•Advanced mathematical PK-PD model on remoxipride brain distribution and effects:

The advanced pharmacokinetic model on remoxipride brain distribution following intranasal and intravenous dosing was further developed to a PK-PD model. To that end, the plasma levels of the pituitary hormone prolactin, obtained in the same rats, were used as a biomarker of D2 receptor antagonism [145-147]. Furthermore, baseline variations in plasma prolactin concentrations were investigated [148]. Also, the prolactin response was measured following double low dosing of remoxipride at different time intervals to get information on the synthesis of prolactin in the pituitary lactotrophs [149,150]. The final PK-PD model consisted of 1) a pharmacokinetic model for plasma and unbound brain remoxipride concentrations, 2) a pool model for prolactin synthesis and storage, and its release into- and elimination from plasma, 3) a positive feedback of prolactin plasma concentrations on prolactin synthesis, and 4) the brain unbound concentrations of remoxipride for the inhibition of the D2 receptor, and resulting stimulation of prolactin release into plasma.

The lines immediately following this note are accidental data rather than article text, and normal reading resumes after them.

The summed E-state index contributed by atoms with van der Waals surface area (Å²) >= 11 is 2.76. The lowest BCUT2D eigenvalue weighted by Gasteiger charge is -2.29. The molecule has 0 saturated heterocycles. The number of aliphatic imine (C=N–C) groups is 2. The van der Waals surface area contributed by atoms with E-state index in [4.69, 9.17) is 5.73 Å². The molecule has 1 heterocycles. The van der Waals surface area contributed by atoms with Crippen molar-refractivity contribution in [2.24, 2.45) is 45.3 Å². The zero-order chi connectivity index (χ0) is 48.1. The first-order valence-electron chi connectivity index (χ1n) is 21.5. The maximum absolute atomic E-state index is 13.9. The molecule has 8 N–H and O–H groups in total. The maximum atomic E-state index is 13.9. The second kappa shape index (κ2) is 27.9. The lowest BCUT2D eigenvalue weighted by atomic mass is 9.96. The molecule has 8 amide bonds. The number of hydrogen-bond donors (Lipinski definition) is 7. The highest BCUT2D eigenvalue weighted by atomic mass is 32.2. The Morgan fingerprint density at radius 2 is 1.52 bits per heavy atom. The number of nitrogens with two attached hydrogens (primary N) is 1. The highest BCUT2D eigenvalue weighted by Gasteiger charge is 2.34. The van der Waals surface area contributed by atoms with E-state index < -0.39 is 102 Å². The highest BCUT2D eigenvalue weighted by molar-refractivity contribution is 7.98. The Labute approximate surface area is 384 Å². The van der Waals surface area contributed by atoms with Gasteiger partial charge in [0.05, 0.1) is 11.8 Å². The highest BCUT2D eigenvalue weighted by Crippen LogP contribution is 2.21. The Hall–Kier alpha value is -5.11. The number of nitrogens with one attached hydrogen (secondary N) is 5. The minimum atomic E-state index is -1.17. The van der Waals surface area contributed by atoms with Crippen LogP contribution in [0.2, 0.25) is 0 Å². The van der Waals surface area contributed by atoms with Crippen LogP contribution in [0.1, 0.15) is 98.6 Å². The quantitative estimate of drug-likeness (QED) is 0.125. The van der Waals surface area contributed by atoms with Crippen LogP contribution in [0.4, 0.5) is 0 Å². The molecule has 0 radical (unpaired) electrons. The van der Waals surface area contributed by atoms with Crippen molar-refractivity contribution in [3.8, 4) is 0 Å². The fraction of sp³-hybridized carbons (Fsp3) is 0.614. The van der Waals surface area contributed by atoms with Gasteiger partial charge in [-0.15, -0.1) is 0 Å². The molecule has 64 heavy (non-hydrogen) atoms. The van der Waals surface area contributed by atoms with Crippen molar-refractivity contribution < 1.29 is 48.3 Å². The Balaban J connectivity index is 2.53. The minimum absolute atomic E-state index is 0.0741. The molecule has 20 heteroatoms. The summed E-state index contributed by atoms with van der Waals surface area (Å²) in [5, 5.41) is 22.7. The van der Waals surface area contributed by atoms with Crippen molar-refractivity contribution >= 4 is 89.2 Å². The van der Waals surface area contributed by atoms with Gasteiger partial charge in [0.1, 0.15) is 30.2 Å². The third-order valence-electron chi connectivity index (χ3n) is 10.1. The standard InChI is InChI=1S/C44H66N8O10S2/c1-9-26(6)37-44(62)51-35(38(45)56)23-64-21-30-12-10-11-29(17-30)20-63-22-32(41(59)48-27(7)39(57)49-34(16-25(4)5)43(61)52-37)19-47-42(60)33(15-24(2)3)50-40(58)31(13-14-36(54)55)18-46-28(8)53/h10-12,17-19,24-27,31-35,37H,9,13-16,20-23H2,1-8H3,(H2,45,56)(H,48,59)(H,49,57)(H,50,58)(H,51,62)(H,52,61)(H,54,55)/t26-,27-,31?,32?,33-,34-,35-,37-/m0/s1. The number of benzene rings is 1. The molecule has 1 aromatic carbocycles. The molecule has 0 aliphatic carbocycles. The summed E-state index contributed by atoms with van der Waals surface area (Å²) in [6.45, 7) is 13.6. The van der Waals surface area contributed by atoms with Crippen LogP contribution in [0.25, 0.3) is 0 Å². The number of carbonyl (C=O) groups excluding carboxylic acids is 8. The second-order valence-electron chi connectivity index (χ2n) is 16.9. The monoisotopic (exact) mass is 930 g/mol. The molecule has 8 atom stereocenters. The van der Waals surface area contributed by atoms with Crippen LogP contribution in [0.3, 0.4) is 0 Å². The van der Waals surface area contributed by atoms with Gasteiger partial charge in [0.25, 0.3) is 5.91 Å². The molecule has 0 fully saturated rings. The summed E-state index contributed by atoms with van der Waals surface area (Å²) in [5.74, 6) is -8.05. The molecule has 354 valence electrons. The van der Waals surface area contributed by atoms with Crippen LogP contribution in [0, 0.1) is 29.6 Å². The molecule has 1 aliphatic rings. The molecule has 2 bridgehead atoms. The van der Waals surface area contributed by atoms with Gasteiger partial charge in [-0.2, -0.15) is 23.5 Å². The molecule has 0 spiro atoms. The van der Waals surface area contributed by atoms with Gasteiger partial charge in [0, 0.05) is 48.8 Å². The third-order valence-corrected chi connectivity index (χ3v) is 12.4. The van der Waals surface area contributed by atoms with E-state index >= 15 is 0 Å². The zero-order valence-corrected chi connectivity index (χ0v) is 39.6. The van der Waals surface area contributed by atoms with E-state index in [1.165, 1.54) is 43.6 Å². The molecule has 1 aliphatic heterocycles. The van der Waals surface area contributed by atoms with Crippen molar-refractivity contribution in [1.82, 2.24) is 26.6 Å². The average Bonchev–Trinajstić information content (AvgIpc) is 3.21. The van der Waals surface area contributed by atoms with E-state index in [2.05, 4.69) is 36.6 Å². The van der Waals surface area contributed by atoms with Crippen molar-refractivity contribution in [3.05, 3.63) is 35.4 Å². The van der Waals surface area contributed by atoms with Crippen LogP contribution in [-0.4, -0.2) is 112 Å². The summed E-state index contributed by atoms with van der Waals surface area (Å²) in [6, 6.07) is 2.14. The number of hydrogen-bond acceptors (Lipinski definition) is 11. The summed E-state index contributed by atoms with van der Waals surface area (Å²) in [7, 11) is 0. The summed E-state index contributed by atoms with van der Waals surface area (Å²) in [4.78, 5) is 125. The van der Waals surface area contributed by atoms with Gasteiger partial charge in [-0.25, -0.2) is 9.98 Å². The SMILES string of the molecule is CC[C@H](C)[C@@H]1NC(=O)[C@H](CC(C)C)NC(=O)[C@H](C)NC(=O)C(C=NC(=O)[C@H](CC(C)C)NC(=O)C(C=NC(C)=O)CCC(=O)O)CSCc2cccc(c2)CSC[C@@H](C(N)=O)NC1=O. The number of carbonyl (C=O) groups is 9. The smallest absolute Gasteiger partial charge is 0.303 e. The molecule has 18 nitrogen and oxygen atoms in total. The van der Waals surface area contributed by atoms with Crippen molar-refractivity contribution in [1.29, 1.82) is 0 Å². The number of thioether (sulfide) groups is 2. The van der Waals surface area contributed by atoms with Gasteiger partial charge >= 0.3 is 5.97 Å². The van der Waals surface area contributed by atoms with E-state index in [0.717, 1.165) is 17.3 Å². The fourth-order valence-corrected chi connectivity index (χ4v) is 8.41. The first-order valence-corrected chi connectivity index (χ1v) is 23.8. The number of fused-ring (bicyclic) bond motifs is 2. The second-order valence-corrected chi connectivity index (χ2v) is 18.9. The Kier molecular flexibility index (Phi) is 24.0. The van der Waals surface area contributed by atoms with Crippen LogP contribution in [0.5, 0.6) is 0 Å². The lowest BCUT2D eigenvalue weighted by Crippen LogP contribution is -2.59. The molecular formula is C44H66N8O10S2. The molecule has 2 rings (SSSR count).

In conclusion, this mastermind approach allowed the explicit separation and quantitation of systemic and direct nose-to-brain transport after intranasal administration of remoxipride in the rat, and showed that the brain unbound concentrations could be directly linked to the effect. The model included parameters for the underlying processes of synthesis, storage and release of the pituitary hormone, and the positive feedback of its synthesis by prolactin plasma levels. The latter was in contradiction to a previous report [148]. An important finding was that indeed the brain unbound remoxipride concentrations were indistinguishable from target site concentrations to drive the release of prolactin into plasma. Such mechanistic information should be useful to extrapolate/predict the effects of remoxipride in humans.

Prediction of human target site kinetics and associated drug effects